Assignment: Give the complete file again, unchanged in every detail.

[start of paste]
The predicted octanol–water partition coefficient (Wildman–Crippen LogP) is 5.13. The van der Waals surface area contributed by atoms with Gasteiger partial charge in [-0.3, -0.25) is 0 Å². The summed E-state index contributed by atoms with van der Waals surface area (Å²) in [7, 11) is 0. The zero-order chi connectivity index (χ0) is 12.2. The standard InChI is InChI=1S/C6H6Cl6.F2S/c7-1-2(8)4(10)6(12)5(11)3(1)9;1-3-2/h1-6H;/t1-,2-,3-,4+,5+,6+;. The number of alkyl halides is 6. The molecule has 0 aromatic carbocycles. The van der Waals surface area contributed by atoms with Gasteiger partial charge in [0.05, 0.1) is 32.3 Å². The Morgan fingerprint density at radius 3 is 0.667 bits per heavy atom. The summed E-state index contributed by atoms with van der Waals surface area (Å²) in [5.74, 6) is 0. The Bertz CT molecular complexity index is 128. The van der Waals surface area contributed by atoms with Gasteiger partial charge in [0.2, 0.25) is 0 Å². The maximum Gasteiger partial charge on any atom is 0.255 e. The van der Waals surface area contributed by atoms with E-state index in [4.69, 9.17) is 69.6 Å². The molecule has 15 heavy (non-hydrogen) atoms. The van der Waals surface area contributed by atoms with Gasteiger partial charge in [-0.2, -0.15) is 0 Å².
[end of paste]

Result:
The predicted octanol–water partition coefficient (Wildman–Crippen LogP) is 5.13. The van der Waals surface area contributed by atoms with Gasteiger partial charge in [-0.3, -0.25) is 0 Å². The summed E-state index contributed by atoms with van der Waals surface area (Å²) in [7, 11) is 0. The zero-order chi connectivity index (χ0) is 12.2. The standard InChI is InChI=1S/C6H6Cl6.F2S/c7-1-2(8)4(10)6(12)5(11)3(1)9;1-3-2/h1-6H;/t1-,2-,3-,4+,5+,6+;. The number of alkyl halides is 6. The molecule has 0 aromatic carbocycles. The van der Waals surface area contributed by atoms with Gasteiger partial charge in [0.05, 0.1) is 32.3 Å². The Morgan fingerprint density at radius 3 is 0.667 bits per heavy atom. The summed E-state index contributed by atoms with van der Waals surface area (Å²) in [5.74, 6) is 0. The Bertz CT molecular complexity index is 128. The van der Waals surface area contributed by atoms with Gasteiger partial charge in [0.2, 0.25) is 0 Å². The maximum Gasteiger partial charge on any atom is 0.255 e. The van der Waals surface area contributed by atoms with E-state index in [4.69, 9.17) is 69.6 Å². The molecule has 15 heavy (non-hydrogen) atoms. The van der Waals surface area contributed by atoms with Gasteiger partial charge in [-0.2, -0.15) is 0 Å².